To innovate will no longer be just releasing another website or app

We have always looked upon Steve Jobs and Bill Gates as the most significant innovation gurus in the world. I mean, Steve Jobs’ Apple revolutionized the way we use our phones, creating the first smartphone along the way, and Microsoft established the widespread use of personal computers. Even nowadays we refer to a general computer as a PC.

These men were the starting point of an entire technological revolution that happened (still happening?) since the ’80s, where people started using computers for personal use. This growth was even more noticeable when the modern Internet was made available in 1995.

The…


If you are growing your exposure, brace yourself for having to deal with criticism.

I am a relatively new writer to Medium. I never had much exposure outside of my inner circle of friends, family, and coworkers. Actually, I started writing to change that trend a little bit. To share my way of thinking and some experience regarding software development and technology in general.

What Happened?

I’ve written some articles where I’ve covered topics from dealing with failure to remote work. Some have generated more attraction than others, but all of them went about 300–1k views.

Last week, I published an article where I shared my thoughts on Scrum, and how switching to Kanban solved a…


Why didn’t Scrum work out?

I’ve been using Scrum since the beginning of my career. This was the framework that I was taught in college as the best to manage software development. When I started working, I loved it all: daily meetings, planning, retrospectives, sprints, etc. After all, I was applying what I learned.

After a few years, I started noticing one thing: In the last days of a sprint, everyone was rushing to deliver everything they had done in the previous two weeks to avoid carry-overs, frequently taking unnecessary risks.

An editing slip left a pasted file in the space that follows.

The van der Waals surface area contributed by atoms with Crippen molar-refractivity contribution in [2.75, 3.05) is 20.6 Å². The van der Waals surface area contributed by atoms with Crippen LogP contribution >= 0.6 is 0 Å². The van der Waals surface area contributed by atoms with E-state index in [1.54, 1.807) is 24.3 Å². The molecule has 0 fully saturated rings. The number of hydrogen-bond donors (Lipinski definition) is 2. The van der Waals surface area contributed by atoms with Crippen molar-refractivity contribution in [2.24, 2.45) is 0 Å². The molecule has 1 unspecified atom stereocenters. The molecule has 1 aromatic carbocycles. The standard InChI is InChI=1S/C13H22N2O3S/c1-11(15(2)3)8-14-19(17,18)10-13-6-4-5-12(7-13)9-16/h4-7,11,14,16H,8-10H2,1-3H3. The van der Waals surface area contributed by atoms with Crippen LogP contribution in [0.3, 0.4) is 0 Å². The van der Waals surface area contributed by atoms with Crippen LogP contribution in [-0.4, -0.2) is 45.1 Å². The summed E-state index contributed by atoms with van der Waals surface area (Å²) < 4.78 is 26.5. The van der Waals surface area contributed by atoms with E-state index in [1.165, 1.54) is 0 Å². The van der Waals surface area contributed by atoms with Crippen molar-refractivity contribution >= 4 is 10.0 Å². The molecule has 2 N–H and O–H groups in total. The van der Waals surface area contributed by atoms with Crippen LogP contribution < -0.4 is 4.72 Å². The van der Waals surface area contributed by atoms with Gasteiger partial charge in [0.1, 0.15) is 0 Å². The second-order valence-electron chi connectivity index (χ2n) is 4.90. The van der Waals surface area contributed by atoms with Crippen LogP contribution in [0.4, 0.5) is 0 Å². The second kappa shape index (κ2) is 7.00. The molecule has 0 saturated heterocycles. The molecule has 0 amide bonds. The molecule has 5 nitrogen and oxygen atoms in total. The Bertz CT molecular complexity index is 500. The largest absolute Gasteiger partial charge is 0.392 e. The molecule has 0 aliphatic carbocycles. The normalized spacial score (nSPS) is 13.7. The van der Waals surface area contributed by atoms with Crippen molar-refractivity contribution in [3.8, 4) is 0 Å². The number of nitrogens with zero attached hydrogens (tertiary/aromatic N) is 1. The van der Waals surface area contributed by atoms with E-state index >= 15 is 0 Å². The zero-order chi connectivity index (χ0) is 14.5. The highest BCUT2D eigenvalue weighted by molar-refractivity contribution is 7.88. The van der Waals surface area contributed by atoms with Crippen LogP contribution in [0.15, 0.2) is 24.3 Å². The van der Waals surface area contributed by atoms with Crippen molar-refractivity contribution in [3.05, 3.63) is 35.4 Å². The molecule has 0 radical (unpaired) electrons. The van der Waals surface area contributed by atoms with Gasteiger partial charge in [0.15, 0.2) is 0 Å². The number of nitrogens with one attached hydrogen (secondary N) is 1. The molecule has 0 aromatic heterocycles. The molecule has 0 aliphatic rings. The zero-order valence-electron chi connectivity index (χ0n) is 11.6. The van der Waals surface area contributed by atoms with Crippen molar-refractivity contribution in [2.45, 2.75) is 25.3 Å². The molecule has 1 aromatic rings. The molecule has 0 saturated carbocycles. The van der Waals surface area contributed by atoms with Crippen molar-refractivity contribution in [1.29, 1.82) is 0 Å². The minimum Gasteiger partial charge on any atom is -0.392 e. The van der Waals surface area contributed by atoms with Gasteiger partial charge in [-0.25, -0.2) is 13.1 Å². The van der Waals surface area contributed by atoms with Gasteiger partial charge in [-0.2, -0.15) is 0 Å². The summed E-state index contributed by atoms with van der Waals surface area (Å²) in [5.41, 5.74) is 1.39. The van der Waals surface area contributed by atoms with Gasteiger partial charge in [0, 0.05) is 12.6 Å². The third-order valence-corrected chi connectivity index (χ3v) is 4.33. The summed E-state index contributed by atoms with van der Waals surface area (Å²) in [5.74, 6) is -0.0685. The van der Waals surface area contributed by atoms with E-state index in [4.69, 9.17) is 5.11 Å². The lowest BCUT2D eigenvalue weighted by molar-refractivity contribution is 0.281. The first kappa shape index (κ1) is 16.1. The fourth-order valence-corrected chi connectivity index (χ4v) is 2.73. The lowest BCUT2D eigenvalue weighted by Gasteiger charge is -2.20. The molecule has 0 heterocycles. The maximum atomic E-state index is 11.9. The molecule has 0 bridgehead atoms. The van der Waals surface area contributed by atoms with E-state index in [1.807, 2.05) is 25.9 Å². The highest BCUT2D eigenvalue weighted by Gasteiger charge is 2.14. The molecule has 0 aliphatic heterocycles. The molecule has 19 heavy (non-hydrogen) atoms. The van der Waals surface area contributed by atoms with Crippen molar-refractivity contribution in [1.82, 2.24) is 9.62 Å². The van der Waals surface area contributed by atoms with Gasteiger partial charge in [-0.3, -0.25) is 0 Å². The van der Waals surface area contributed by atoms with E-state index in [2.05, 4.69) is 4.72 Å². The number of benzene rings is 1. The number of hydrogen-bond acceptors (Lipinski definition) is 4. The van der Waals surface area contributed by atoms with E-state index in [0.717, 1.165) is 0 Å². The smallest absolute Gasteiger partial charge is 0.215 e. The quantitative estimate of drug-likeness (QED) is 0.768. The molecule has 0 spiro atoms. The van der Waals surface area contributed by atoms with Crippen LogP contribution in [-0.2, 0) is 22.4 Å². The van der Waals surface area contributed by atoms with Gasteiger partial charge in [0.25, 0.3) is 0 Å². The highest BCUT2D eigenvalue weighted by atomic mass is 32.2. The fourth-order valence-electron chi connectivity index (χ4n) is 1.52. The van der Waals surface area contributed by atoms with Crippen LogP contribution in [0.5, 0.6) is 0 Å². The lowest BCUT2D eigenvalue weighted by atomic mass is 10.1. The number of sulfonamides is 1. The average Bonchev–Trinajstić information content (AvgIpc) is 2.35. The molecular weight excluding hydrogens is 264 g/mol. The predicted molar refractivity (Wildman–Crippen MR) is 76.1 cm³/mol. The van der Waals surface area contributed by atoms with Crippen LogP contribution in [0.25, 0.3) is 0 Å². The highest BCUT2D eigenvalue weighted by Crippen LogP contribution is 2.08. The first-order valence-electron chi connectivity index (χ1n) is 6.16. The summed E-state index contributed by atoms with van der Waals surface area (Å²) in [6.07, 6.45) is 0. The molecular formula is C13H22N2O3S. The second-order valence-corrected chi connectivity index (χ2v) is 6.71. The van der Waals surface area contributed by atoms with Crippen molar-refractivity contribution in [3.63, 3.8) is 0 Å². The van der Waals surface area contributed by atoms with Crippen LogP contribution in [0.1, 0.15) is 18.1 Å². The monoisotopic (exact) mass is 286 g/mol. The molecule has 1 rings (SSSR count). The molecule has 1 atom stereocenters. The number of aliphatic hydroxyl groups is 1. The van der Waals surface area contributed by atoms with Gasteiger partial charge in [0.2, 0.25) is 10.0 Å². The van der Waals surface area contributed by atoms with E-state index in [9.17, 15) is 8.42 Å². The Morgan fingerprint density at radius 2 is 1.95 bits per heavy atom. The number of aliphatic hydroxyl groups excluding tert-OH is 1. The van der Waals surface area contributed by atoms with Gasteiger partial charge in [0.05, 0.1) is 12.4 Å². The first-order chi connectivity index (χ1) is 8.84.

Why? Couldn’t some tasks wait for next week? Was the delivery of every task…


Sometimes, you need to give yourself some rest

Having an application running in production means that they are affecting other people’s lives. It’s a huge responsibility that needs to be well understood before being able to handle an on-call phone.

There are usually two generic ways of knowing if everything is ok with your applications: active monitoring — where you go to the dashboards check for errors and problems, and passive monitoring — commonly called alerts. It’s when a system notifies you about an ongoing issue.

The latter is usually better than the first. You work in the technology sector. As such, you want things to be automatic…


It’s not about your CV

It’s a typical story among the recently graduated people. You finished your studies, and you face the struggle of finding your first job. Some companies are requiring the experience that you don’t have. Others have so many applicants that you’ll be just another fish in the ocean. You begin to question yourself: “How am I supposed to get experience if no one allows me to prove myself?”

Let’s deep dive a little bit.

Why Should a Company Give You a Job?

Maybe this is what you should start questioning. Why should they do it? What do you have that would justify paying a salary? A company exists to…

Emanuel Marques

Software Engineer, fascinated by the impact of technology in our everyday life. Writing about Tech and Personal Development.